The Stop Terrorists Entry Program (STEP) Act, a controversial piece of legislation targeting Iranians seeking American visas, appears to have stalled in Congress in the face of vocal opposition from the Iranian-American community and harsh media criticism.
Things did not go well from the start for the bill’s sponsor, Rep. Gresham Barrett (R-SC). In the week after NIAC broke the story that Barrett was planning to reintroduce the controversial bill, over 5,000 people sent letters to Barrett‘s office urging him to reconsider the bill.
Hours after NIAC delivered those letters, his spokesperson announced that the most controversial provision – which would have forced the deportation of nonimmigrant visa holders living in the US – would not be included in the revised legislation.
However, even without the most controversial provision, the bill has not gained any further support. Unlike when the bill was first introduced in 2003, when the bill was supported by four other Congressmen, this year no other members of Congress have endorsed the STEP Act by becoming cosponsors of the legislation.
The tepid response to the revised STEP Act follows the intense media backlash that ensued after NIAC publicized the issue. In one instance, MSNBC’s Keith Olbermann covered the news by ridiculing Rep. Barrett as the “worst person of the world” on national television. Reiterating a point first noted by NIAC, Olbermann excoriated Barrett for claiming he was reintroducing his bill in response to the Fort Hood shooting and the Christmas Day attempt to blow up an airplane over Detroit, when in fact neither of the individuals would have been affected by the sweeping provisions in the STEP Act.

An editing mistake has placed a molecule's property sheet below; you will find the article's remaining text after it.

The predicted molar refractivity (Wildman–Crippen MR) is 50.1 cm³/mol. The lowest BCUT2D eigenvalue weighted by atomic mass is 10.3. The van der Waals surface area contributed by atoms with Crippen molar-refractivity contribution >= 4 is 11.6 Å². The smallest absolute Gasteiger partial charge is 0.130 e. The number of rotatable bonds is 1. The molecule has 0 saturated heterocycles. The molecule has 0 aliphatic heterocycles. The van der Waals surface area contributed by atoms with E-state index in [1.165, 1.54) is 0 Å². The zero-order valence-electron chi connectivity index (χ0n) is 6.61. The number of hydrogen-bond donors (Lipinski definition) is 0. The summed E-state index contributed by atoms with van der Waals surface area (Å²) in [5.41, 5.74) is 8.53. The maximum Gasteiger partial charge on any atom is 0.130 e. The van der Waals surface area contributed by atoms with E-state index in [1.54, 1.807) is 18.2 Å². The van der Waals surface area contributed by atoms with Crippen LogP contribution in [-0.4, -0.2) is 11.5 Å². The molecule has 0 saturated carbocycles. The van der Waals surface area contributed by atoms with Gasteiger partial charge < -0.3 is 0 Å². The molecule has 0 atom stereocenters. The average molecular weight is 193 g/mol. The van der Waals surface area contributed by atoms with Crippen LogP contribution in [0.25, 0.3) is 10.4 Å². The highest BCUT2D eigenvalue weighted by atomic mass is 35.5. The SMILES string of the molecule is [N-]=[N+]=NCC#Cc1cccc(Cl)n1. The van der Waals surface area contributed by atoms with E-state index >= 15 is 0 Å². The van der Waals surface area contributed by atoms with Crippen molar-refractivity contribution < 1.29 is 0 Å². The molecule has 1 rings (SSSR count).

Barrett is running for Governor this year and is not seeking re-election for Congress, making It unlikely that the STEP Act will be re-introduced next year.
However, that does not mean the idea behind the STEP Act is dead. On his website, Kentucky Republican Senatorial candidate Rand Paul declares he would “propose a moratorium on Visas (sic) from about ten rogue nations” and that he would also deny visas for anybody who has traveled to any of these “rogue nations.”
Paul’s campaign has thus far refused to respond to requests from NIAC to clarify if his moratorium would include Iranians and persons who have visited Iran.